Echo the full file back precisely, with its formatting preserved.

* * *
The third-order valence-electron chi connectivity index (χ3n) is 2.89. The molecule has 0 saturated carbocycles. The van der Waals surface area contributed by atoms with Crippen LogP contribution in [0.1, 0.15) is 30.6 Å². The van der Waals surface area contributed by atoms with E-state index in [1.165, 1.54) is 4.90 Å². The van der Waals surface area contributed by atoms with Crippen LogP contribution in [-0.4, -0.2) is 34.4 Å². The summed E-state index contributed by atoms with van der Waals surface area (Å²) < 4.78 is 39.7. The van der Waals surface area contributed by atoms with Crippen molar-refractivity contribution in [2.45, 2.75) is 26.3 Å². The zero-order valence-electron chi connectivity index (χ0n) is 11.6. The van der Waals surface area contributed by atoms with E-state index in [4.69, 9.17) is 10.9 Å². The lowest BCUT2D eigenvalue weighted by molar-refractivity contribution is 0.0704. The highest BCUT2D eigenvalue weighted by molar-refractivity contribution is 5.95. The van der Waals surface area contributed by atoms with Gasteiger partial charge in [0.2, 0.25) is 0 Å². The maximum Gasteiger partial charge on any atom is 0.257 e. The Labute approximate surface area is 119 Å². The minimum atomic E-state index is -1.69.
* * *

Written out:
The third-order valence-electron chi connectivity index (χ3n) is 2.89. The molecule has 0 saturated carbocycles. The van der Waals surface area contributed by atoms with Crippen LogP contribution in [0.1, 0.15) is 30.6 Å². The van der Waals surface area contributed by atoms with E-state index in [1.165, 1.54) is 4.90 Å². The van der Waals surface area contributed by atoms with Crippen LogP contribution in [-0.4, -0.2) is 34.4 Å². The summed E-state index contributed by atoms with van der Waals surface area (Å²) < 4.78 is 39.7. The van der Waals surface area contributed by atoms with Crippen molar-refractivity contribution in [2.45, 2.75) is 26.3 Å². The zero-order valence-electron chi connectivity index (χ0n) is 11.6. The van der Waals surface area contributed by atoms with E-state index in [4.69, 9.17) is 10.9 Å². The lowest BCUT2D eigenvalue weighted by molar-refractivity contribution is 0.0704. The highest BCUT2D eigenvalue weighted by molar-refractivity contribution is 5.95. The van der Waals surface area contributed by atoms with Gasteiger partial charge in [0.2, 0.25) is 0 Å². The maximum Gasteiger partial charge on any atom is 0.257 e. The Labute approximate surface area is 119 Å². The minimum atomic E-state index is -1.69.